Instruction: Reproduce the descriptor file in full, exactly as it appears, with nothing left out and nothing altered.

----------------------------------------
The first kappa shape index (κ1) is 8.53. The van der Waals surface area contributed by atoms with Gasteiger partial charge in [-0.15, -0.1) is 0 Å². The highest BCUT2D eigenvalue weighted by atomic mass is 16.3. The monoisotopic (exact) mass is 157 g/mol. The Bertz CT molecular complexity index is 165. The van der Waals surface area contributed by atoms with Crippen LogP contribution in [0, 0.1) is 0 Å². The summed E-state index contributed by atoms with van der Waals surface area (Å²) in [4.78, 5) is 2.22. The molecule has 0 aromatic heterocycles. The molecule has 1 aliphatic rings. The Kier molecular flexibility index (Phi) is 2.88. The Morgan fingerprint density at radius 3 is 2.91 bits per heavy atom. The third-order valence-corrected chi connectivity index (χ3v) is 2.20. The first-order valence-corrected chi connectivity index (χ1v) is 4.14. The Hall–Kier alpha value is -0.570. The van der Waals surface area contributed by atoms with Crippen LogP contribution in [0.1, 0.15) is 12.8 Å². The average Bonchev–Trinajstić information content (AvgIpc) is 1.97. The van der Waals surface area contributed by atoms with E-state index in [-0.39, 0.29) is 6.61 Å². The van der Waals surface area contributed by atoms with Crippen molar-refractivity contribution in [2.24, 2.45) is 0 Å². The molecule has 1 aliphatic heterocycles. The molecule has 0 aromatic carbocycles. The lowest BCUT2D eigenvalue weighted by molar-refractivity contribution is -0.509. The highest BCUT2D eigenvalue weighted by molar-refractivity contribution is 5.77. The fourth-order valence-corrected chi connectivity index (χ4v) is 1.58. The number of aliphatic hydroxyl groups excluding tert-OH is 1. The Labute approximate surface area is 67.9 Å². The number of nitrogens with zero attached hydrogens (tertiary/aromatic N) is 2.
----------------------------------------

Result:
The first kappa shape index (κ1) is 8.53. The van der Waals surface area contributed by atoms with Gasteiger partial charge in [-0.15, -0.1) is 0 Å². The highest BCUT2D eigenvalue weighted by atomic mass is 16.3. The monoisotopic (exact) mass is 157 g/mol. The Bertz CT molecular complexity index is 165. The van der Waals surface area contributed by atoms with Crippen LogP contribution in [0, 0.1) is 0 Å². The summed E-state index contributed by atoms with van der Waals surface area (Å²) in [4.78, 5) is 2.22. The molecule has 0 aromatic heterocycles. The molecule has 1 aliphatic rings. The Kier molecular flexibility index (Phi) is 2.88. The Morgan fingerprint density at radius 3 is 2.91 bits per heavy atom. The third-order valence-corrected chi connectivity index (χ3v) is 2.20. The first-order valence-corrected chi connectivity index (χ1v) is 4.14. The Hall–Kier alpha value is -0.570. The van der Waals surface area contributed by atoms with Crippen LogP contribution in [0.1, 0.15) is 12.8 Å². The average Bonchev–Trinajstić information content (AvgIpc) is 1.97. The van der Waals surface area contributed by atoms with E-state index in [-0.39, 0.29) is 6.61 Å². The van der Waals surface area contributed by atoms with Crippen molar-refractivity contribution in [2.24, 2.45) is 0 Å². The molecule has 1 aliphatic heterocycles. The molecule has 0 aromatic carbocycles. The lowest BCUT2D eigenvalue weighted by molar-refractivity contribution is -0.509. The highest BCUT2D eigenvalue weighted by molar-refractivity contribution is 5.77. The fourth-order valence-corrected chi connectivity index (χ4v) is 1.58. The number of aliphatic hydroxyl groups excluding tert-OH is 1. The Labute approximate surface area is 67.9 Å². The number of nitrogens with zero attached hydrogens (tertiary/aromatic N) is 2.